- Meeting the goals of accountable care and achieving the associated cost reductions requires a more robust health IT infrastructure than just an electronic health record can provide, says a report by IDC Health Insights. The triple aim of improving the patient experience, improving population health, and slashing system-wide costs can only be realized when healthcare organizations incorporate advanced technology and embrace the principles of value-based healthcare that provides the foundation for accountable care organizations (ACOs).
While pay-for-performance efforts have struggled in the past, the new wealth of data available through increasingly common health IT systems like practice management software and EHRs can provide actionable insights that were missing in the days of paper charts and manila folders. “Foundational applications that are used to run the day-to-day business of providers and health plans must be in place because they represent an important source of much of the data required for population health management,” the report says.
“The integration of clinical data (EMR encounter, lab, pharmacy) and claims data (clinical and financial) offers the ability to create a 360-degree view of a patient’s and population’s health status,” the brief continues. “Increasingly, healthcare organizations are identifying nonclinical drivers of adverse events and are incorporating non-healthcare data. For example, an asthma patient who continued to return to the emergency room was discovered to have considerable mold and dust in his home, so a cleaning service was deployed to create a clean environment. As a result, the patient’s ER use dropped to zero.”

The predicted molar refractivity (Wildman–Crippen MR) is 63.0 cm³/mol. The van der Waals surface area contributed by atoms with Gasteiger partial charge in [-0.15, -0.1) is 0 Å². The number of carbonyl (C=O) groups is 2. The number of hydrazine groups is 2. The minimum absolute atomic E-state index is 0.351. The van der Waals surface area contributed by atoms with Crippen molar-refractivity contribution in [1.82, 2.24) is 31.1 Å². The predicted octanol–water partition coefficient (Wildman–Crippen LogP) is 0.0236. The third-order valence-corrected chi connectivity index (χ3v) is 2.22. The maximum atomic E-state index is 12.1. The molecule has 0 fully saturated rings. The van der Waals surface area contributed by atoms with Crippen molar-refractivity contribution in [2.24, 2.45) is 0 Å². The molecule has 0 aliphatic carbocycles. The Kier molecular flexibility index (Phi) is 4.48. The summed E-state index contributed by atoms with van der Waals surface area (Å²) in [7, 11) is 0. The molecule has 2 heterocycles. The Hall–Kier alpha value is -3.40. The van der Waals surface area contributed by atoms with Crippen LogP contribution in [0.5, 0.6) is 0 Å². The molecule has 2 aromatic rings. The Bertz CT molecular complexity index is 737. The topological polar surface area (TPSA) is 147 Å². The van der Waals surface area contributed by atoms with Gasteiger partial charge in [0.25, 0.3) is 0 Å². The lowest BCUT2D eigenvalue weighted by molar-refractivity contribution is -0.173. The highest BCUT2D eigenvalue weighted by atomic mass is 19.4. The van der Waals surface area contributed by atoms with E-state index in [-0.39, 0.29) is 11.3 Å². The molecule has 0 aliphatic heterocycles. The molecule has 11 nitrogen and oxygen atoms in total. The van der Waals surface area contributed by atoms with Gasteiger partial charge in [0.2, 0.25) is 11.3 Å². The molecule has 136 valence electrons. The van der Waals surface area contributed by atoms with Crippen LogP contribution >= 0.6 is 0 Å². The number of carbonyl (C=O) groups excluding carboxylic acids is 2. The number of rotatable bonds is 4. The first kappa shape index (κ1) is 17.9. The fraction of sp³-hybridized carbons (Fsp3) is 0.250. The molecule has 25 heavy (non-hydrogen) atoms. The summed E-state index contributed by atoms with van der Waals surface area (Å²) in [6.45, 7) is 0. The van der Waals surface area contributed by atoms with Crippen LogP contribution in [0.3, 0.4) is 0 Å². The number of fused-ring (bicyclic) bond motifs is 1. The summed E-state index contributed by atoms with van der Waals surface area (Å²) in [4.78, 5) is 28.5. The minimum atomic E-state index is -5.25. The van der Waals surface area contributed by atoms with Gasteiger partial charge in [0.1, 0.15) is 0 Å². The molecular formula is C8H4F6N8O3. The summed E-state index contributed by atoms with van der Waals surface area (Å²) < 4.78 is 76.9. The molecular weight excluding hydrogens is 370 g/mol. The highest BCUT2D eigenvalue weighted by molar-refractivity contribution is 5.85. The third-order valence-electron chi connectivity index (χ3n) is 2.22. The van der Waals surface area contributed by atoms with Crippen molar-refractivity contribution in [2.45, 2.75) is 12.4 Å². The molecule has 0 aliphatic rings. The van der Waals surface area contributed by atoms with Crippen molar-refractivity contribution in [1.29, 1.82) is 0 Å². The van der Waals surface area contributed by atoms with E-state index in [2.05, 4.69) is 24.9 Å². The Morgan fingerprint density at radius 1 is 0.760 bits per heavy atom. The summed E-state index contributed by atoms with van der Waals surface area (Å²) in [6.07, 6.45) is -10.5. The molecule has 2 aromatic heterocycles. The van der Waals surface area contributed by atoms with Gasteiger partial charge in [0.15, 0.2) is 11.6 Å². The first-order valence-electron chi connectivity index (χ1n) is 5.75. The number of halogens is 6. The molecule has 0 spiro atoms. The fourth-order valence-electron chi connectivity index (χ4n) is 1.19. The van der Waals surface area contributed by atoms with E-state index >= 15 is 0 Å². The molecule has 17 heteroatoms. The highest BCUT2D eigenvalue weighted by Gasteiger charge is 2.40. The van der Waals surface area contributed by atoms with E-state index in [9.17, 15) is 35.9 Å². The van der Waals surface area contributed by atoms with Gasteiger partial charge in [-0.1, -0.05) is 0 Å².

The harmonization of systems such as computerized physician order entry, billing and enrollment management, and health information exchange can help achieve similar financial and clinical results to ACOs in the Pioneer Program. Pioneer ACOs reported a gross savings of $87.6 million in 2012 while achieving significantly lower rates of 30-day readmissions. The ACOs also achieved desirable results on clinical quality measures addressing blood pressure and cholesterol control, posting numbers significantly higher than the national average.
But even technology that goes above and beyond the basic data capture functionalities of the EHR isn’t enough. Organizational change must accompany health IT adoption. A sustained commitment to change, starting with the backing of the executive board, is required in order to appropriately allocate financial and employee resources.
“Many organizations have underestimated the degree of change, which has limited success,” warns the report. “Provider organizations are particularly challenged with the new skills that are required for population health management, including the use of claims data and understanding what it can and cannot do, organizing and managing a team approach to care, matching patients with the right interventions, designing and evaluating interventions, strategizing to engage patients, and managing a risk contract.”